Gratitude Unchained–Jim Stewart


Ah, gratitude: a simple way to honor the place in which you find yourself; an emotion that encompasses the breadth of a life and lights the sometimes stony path ahead.

I am grateful for the friendships that grace my life, the most profound of which is my friendship with the amazing woman who decided to spend her life with me. I don’t think there’s a day that goes by without my contemplative boundless appreciation. My blushing bride probably hasn’t blushed in quite some time—after all—she has seen, pretty much, everything there is to see during the lifetime she’s chosen to put up with me. Maybe part of it is her pioneer stoicism or maybe she’s just waiting for me to surprise her again, like the anniversary we stayed up all night and wound up on the beach at sunrise digging clams with our hands. Still, she embraces our union with steadfast humor and understanding, making me the luckiest man in the history of men.

I am grateful for the realization that we humans are not the crown of creation. We are but one jewel of many in that fancy headgear. Is our spatial recognition any better than a spider’s? Does our hearing translate at all to that of a bat? Or a dolphin? Our eyesight is hopelessly nearsighted compared to a sharp-shinned hawk. What we call stink is a rich encyclopedia for dogs. And animals feel much like we do. They know joy, grief, anger, and fear. We are just learning how to quantify this. Part of the reason understanding has taken so long is our arrogance and unwillingness to recognize that animals have a right equal to ours when it comes abiding on this shared waterlogged oblate spheroid. Yes, Nature is uncomprehendingly brutal, but are we the only creatures capable of kindness? What about killer whales gently leading small wayward boats to a safe shore in dense fog? This has been documented more than once. And when a dog tried to follow his person’s boat out into Puget Sound and exhausted himself, resident orcas nudged him several miles back to the beach, not letting him drown. Kindness. What else could it be? What about a mother allowing a different species to suckle and survive? Happens on every continent. There is immense power in the natural world. We would do well to recognize it, brutality and all. In the big picture, it will save us if we are to be saved. Do animals feel gratitude? I would not be the slightest bit surprised.

I am grateful for the gift of music. I’ve known I am a musician since the age of four when I would haul a kitchen chair to the living room, drag it between the big speakers my dad built, clamber up and emotionally conduct the 1812 Overture. The recording with the cannons. Stereo was a new thing and I instinctively became part of the music. It washed over me and through me and held me in its vast gnarled hand to give me my first inklings of grace. I knew every nuance and was endlessly fascinated by how all that sound could have come out of Tchaikovsky’s head and heart. I was deeply amazed. Still am. As I grew into my gift I was captivated by the neverendingness of practice and performance, the cosmic bonding with other musicians and audiences of all kinds. I remember coming out of an extended guitar solo to discover the other people onstage and in the audience were all balls of light, glowing like stars, pulsing and thriving. Scared me briefly until I was infused with a warmth I can only explain as the grace of god. There are really no words for how it was and is. I tell this story and people smile knowingly and ask: “what were you on?” I just smile back and say “music.”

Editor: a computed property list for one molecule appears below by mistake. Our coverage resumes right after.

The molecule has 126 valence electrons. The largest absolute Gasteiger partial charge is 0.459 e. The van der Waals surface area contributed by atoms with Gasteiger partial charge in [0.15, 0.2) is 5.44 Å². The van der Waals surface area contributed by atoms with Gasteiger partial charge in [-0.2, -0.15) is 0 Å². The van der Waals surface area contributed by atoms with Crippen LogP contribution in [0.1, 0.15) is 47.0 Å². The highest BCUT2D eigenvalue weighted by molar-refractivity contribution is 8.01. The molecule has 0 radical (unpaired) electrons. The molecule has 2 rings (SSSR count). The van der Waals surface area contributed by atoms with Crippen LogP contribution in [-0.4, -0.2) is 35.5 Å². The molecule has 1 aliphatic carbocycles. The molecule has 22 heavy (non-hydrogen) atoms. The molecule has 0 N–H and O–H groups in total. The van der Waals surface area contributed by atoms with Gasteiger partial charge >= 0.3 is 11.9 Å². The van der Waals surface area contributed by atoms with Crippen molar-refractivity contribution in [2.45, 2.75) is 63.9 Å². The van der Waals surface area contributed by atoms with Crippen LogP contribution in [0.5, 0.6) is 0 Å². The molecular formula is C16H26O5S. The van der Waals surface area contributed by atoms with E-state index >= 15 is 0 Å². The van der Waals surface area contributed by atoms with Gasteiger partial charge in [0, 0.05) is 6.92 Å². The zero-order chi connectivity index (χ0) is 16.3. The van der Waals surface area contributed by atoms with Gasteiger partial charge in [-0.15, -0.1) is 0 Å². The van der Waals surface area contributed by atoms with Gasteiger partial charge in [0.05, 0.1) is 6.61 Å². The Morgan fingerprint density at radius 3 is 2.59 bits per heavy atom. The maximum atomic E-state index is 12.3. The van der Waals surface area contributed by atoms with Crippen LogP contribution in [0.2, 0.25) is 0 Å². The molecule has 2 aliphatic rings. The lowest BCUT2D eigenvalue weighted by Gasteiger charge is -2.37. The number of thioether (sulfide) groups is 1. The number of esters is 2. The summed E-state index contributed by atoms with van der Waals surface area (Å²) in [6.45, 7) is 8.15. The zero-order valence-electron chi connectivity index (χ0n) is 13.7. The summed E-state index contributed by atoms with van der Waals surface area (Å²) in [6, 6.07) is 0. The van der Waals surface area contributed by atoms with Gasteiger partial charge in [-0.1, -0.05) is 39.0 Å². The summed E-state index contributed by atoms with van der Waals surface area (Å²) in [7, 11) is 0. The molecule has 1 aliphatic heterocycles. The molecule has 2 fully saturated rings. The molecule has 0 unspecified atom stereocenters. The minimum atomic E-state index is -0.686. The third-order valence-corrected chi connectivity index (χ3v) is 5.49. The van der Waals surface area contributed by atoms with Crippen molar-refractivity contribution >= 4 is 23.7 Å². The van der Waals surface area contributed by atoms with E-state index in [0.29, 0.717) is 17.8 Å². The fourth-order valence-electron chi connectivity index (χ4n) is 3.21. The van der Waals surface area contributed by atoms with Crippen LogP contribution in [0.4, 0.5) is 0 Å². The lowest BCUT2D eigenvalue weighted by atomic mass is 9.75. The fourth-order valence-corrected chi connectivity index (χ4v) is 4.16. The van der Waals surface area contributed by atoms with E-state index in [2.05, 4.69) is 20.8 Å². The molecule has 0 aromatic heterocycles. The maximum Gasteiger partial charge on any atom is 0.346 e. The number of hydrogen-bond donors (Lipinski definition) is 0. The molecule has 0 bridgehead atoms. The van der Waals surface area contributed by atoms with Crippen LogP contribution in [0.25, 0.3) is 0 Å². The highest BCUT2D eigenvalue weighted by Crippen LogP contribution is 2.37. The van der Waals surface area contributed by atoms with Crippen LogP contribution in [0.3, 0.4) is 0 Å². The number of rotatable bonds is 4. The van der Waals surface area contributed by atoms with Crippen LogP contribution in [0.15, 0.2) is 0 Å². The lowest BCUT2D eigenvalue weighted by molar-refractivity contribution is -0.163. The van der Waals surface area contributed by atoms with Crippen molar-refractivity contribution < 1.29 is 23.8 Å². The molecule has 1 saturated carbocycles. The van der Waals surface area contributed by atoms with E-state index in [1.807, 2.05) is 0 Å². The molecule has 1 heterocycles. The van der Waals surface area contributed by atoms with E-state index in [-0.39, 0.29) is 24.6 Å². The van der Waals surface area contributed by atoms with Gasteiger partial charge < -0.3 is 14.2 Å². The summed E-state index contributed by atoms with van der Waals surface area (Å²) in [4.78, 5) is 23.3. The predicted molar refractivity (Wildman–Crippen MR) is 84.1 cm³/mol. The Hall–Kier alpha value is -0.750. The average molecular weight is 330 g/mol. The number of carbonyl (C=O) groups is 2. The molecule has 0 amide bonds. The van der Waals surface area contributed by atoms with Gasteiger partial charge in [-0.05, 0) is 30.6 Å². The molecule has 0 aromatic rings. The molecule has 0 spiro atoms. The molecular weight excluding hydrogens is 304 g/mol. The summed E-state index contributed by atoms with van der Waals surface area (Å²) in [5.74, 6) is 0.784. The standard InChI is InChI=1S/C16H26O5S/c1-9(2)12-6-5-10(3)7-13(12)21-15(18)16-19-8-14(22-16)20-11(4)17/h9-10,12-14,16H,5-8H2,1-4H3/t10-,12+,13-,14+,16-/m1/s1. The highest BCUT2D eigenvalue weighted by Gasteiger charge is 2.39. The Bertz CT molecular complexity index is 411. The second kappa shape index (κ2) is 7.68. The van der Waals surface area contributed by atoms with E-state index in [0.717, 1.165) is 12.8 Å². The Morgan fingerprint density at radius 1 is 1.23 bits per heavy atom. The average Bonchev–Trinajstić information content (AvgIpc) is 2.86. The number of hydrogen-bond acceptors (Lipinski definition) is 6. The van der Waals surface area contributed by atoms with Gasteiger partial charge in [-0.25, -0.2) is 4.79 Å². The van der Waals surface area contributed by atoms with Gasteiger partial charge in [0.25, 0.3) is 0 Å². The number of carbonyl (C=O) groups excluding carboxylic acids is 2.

Finally (yes, I am winding down), there are the animals with whom I’ve had the extreme pleasure of codependence. There were two cats, Gracie and Rama, who came through my life after I was grown and on my own. They blessed my marriage, both for close to 20 years each. Being cats, they still visit from time to time, their spirits passing through to say hello. And I cannot leave out Toulouse, a mottled Catahoula Leopard Dog who’s become the model for one of the heroes in the novels I write. He’s curled up in the hallway as I write this, making sure I’m doing my best. I’m convinced he’s the best dog in the history of dogs. He just yawned and stretched, hoping this is the last sentence. And so it is.


Jim Stewart awakens in Gearhart, Oregon every morning and seeks community, writing in hopes of prying the lids from readers’ hearts to produce those tender murmurs of recognition. Born in Chicago, he remembers Buffalo, Boston, Dana Point and has worked in Oregon for the past five decades.